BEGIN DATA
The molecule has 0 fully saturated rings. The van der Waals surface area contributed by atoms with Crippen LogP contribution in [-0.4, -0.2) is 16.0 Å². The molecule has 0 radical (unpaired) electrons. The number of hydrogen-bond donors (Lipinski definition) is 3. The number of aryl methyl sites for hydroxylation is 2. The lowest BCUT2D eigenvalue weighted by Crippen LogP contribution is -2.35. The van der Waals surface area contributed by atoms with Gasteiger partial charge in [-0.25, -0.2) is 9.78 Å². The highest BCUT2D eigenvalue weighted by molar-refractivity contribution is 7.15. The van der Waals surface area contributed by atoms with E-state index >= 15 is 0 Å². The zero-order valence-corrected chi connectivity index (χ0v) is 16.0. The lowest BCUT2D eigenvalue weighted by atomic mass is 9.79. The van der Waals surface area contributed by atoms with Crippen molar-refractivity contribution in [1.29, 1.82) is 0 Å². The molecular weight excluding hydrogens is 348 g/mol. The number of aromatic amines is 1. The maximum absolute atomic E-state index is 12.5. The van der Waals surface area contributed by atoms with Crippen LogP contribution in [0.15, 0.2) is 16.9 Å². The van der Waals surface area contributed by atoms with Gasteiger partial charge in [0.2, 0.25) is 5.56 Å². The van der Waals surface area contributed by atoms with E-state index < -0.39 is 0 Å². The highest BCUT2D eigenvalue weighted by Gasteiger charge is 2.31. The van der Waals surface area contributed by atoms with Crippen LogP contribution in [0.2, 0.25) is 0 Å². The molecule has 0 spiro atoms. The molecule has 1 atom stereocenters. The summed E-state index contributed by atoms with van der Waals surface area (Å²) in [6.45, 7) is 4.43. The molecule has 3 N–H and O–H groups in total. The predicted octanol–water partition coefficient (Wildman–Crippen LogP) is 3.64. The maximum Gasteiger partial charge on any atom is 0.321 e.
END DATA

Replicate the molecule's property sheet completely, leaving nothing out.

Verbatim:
The molecule has 0 fully saturated rings. The van der Waals surface area contributed by atoms with Crippen LogP contribution in [-0.4, -0.2) is 16.0 Å². The molecule has 0 radical (unpaired) electrons. The number of hydrogen-bond donors (Lipinski definition) is 3. The number of aryl methyl sites for hydroxylation is 2. The lowest BCUT2D eigenvalue weighted by Crippen LogP contribution is -2.35. The van der Waals surface area contributed by atoms with Gasteiger partial charge in [-0.25, -0.2) is 9.78 Å². The highest BCUT2D eigenvalue weighted by molar-refractivity contribution is 7.15. The van der Waals surface area contributed by atoms with E-state index >= 15 is 0 Å². The zero-order valence-corrected chi connectivity index (χ0v) is 16.0. The lowest BCUT2D eigenvalue weighted by atomic mass is 9.79. The van der Waals surface area contributed by atoms with Crippen molar-refractivity contribution in [1.29, 1.82) is 0 Å². The molecular weight excluding hydrogens is 348 g/mol. The number of aromatic amines is 1. The maximum absolute atomic E-state index is 12.5. The van der Waals surface area contributed by atoms with Crippen LogP contribution in [0.15, 0.2) is 16.9 Å². The van der Waals surface area contributed by atoms with Gasteiger partial charge in [0.2, 0.25) is 5.56 Å². The van der Waals surface area contributed by atoms with E-state index < -0.39 is 0 Å². The highest BCUT2D eigenvalue weighted by Gasteiger charge is 2.31. The van der Waals surface area contributed by atoms with Crippen LogP contribution in [0.2, 0.25) is 0 Å². The molecule has 0 spiro atoms. The molecule has 1 atom stereocenters. The summed E-state index contributed by atoms with van der Waals surface area (Å²) in [6.45, 7) is 4.43. The molecule has 3 N–H and O–H groups in total. The predicted octanol–water partition coefficient (Wildman–Crippen LogP) is 3.64. The maximum Gasteiger partial charge on any atom is 0.321 e.